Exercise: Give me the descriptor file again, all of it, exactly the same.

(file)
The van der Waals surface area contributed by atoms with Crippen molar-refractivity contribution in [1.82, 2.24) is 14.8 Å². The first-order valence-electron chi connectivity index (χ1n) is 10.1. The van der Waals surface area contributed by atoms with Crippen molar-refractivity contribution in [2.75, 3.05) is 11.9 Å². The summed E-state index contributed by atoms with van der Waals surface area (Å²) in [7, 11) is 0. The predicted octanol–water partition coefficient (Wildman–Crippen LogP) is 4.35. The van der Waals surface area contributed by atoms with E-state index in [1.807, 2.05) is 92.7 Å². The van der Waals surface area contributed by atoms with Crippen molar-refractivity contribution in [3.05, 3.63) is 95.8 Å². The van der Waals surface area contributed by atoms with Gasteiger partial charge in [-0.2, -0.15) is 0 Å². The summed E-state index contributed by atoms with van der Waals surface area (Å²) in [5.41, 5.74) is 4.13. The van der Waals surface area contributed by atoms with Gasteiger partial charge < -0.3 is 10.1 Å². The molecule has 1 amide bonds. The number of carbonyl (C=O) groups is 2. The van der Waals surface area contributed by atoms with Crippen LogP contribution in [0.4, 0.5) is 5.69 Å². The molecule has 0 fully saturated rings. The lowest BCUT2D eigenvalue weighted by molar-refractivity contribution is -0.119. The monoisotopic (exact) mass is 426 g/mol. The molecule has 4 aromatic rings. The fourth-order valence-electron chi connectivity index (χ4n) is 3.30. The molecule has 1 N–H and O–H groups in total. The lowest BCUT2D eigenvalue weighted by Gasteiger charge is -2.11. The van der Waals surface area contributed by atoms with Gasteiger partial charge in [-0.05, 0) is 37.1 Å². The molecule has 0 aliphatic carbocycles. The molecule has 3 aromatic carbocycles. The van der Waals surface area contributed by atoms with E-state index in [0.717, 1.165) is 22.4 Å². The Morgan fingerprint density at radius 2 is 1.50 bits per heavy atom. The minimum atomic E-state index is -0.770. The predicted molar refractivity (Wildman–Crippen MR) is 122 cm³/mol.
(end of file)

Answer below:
The van der Waals surface area contributed by atoms with Crippen molar-refractivity contribution in [1.82, 2.24) is 14.8 Å². The first-order valence-electron chi connectivity index (χ1n) is 10.1. The van der Waals surface area contributed by atoms with Crippen molar-refractivity contribution in [2.75, 3.05) is 11.9 Å². The summed E-state index contributed by atoms with van der Waals surface area (Å²) in [7, 11) is 0. The predicted octanol–water partition coefficient (Wildman–Crippen LogP) is 4.35. The van der Waals surface area contributed by atoms with E-state index in [1.807, 2.05) is 92.7 Å². The van der Waals surface area contributed by atoms with Crippen molar-refractivity contribution in [3.05, 3.63) is 95.8 Å². The van der Waals surface area contributed by atoms with Gasteiger partial charge in [-0.2, -0.15) is 0 Å². The summed E-state index contributed by atoms with van der Waals surface area (Å²) in [5.41, 5.74) is 4.13. The van der Waals surface area contributed by atoms with Gasteiger partial charge < -0.3 is 10.1 Å². The molecule has 1 amide bonds. The number of carbonyl (C=O) groups is 2. The van der Waals surface area contributed by atoms with Crippen LogP contribution in [0.4, 0.5) is 5.69 Å². The molecule has 0 fully saturated rings. The lowest BCUT2D eigenvalue weighted by molar-refractivity contribution is -0.119. The monoisotopic (exact) mass is 426 g/mol. The molecule has 4 aromatic rings. The fourth-order valence-electron chi connectivity index (χ4n) is 3.30. The molecule has 1 N–H and O–H groups in total. The lowest BCUT2D eigenvalue weighted by Gasteiger charge is -2.11. The van der Waals surface area contributed by atoms with Gasteiger partial charge in [-0.05, 0) is 37.1 Å². The molecule has 0 aliphatic carbocycles. The molecule has 3 aromatic carbocycles. The van der Waals surface area contributed by atoms with E-state index in [0.717, 1.165) is 22.4 Å². The Morgan fingerprint density at radius 2 is 1.50 bits per heavy atom. The minimum atomic E-state index is -0.770. The predicted molar refractivity (Wildman–Crippen MR) is 122 cm³/mol.